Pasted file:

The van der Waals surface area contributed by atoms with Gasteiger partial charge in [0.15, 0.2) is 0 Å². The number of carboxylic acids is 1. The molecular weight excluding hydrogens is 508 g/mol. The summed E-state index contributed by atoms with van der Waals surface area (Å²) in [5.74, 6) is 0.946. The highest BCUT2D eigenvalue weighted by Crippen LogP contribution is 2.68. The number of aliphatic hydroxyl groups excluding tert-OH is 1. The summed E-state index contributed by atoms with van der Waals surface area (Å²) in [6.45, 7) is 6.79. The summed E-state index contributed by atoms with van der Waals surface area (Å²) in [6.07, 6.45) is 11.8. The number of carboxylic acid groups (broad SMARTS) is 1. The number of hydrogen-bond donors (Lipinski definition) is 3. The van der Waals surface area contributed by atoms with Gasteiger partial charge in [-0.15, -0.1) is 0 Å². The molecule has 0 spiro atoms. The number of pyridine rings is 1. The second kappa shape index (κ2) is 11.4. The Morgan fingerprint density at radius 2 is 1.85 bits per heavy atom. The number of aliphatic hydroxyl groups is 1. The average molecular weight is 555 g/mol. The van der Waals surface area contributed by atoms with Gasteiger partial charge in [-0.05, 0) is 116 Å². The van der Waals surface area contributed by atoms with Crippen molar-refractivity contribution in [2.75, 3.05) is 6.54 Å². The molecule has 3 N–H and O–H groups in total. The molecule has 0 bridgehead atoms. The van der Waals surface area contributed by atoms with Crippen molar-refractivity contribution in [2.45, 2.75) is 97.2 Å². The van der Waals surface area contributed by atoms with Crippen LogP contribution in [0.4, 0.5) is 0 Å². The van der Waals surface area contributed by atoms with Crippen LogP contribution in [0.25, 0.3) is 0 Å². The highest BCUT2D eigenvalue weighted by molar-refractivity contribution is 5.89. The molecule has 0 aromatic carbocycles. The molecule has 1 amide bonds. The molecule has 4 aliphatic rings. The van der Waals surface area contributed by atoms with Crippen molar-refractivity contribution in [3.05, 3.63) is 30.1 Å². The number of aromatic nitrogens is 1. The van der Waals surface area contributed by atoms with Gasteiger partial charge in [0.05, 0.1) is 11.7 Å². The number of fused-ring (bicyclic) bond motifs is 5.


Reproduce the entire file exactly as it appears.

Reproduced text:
The van der Waals surface area contributed by atoms with Gasteiger partial charge in [0.15, 0.2) is 0 Å². The number of carboxylic acids is 1. The molecular weight excluding hydrogens is 508 g/mol. The summed E-state index contributed by atoms with van der Waals surface area (Å²) in [5.74, 6) is 0.946. The highest BCUT2D eigenvalue weighted by Crippen LogP contribution is 2.68. The number of aliphatic hydroxyl groups excluding tert-OH is 1. The summed E-state index contributed by atoms with van der Waals surface area (Å²) in [6.45, 7) is 6.79. The summed E-state index contributed by atoms with van der Waals surface area (Å²) in [6.07, 6.45) is 11.8. The number of carboxylic acid groups (broad SMARTS) is 1. The number of hydrogen-bond donors (Lipinski definition) is 3. The van der Waals surface area contributed by atoms with Gasteiger partial charge in [-0.15, -0.1) is 0 Å². The molecule has 0 spiro atoms. The number of pyridine rings is 1. The second kappa shape index (κ2) is 11.4. The Morgan fingerprint density at radius 2 is 1.85 bits per heavy atom. The number of aliphatic hydroxyl groups is 1. The average molecular weight is 555 g/mol. The van der Waals surface area contributed by atoms with Gasteiger partial charge in [-0.05, 0) is 116 Å². The van der Waals surface area contributed by atoms with Crippen molar-refractivity contribution in [2.75, 3.05) is 6.54 Å². The molecule has 3 N–H and O–H groups in total. The molecule has 0 bridgehead atoms. The van der Waals surface area contributed by atoms with Crippen molar-refractivity contribution in [2.45, 2.75) is 97.2 Å². The van der Waals surface area contributed by atoms with Crippen LogP contribution in [0.4, 0.5) is 0 Å². The van der Waals surface area contributed by atoms with Crippen LogP contribution in [0.25, 0.3) is 0 Å². The highest BCUT2D eigenvalue weighted by molar-refractivity contribution is 5.89. The molecule has 0 aromatic carbocycles. The molecule has 1 amide bonds. The molecule has 4 aliphatic rings. The van der Waals surface area contributed by atoms with Crippen molar-refractivity contribution in [3.05, 3.63) is 30.1 Å². The number of aromatic nitrogens is 1. The van der Waals surface area contributed by atoms with Gasteiger partial charge in [0.05, 0.1) is 11.7 Å². The number of fused-ring (bicyclic) bond motifs is 5.